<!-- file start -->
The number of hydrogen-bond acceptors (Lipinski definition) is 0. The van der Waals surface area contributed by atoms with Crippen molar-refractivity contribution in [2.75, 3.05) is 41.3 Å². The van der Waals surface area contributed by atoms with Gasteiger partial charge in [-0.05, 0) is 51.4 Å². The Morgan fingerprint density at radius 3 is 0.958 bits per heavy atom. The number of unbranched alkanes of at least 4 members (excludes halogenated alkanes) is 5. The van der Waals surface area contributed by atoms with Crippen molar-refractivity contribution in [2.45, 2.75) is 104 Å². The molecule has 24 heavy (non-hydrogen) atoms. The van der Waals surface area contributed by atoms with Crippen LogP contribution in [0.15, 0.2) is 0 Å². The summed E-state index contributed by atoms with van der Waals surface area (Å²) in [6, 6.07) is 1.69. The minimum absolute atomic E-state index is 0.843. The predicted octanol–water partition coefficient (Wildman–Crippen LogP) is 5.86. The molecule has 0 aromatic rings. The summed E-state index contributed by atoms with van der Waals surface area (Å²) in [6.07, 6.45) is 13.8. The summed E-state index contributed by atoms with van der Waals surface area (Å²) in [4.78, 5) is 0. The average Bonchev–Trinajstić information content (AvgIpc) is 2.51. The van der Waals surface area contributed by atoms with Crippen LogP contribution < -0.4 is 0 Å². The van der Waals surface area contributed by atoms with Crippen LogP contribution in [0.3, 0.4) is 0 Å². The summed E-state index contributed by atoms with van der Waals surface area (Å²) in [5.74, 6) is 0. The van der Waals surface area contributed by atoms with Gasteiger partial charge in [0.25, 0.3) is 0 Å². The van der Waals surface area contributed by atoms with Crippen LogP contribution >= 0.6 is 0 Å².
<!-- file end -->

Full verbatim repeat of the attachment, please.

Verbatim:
The number of hydrogen-bond acceptors (Lipinski definition) is 0. The van der Waals surface area contributed by atoms with Crippen molar-refractivity contribution in [2.75, 3.05) is 41.3 Å². The van der Waals surface area contributed by atoms with Gasteiger partial charge in [-0.05, 0) is 51.4 Å². The Morgan fingerprint density at radius 3 is 0.958 bits per heavy atom. The number of unbranched alkanes of at least 4 members (excludes halogenated alkanes) is 5. The van der Waals surface area contributed by atoms with Crippen molar-refractivity contribution in [2.45, 2.75) is 104 Å². The molecule has 24 heavy (non-hydrogen) atoms. The van der Waals surface area contributed by atoms with Crippen LogP contribution in [0.15, 0.2) is 0 Å². The summed E-state index contributed by atoms with van der Waals surface area (Å²) in [6, 6.07) is 1.69. The minimum absolute atomic E-state index is 0.843. The predicted octanol–water partition coefficient (Wildman–Crippen LogP) is 5.86. The molecule has 0 aromatic rings. The summed E-state index contributed by atoms with van der Waals surface area (Å²) in [6.07, 6.45) is 13.8. The summed E-state index contributed by atoms with van der Waals surface area (Å²) in [4.78, 5) is 0. The average Bonchev–Trinajstić information content (AvgIpc) is 2.51. The van der Waals surface area contributed by atoms with Crippen LogP contribution < -0.4 is 0 Å². The van der Waals surface area contributed by atoms with Crippen LogP contribution in [0.3, 0.4) is 0 Å². The summed E-state index contributed by atoms with van der Waals surface area (Å²) in [5.74, 6) is 0. The van der Waals surface area contributed by atoms with Gasteiger partial charge in [0.25, 0.3) is 0 Å². The van der Waals surface area contributed by atoms with Crippen LogP contribution >= 0.6 is 0 Å².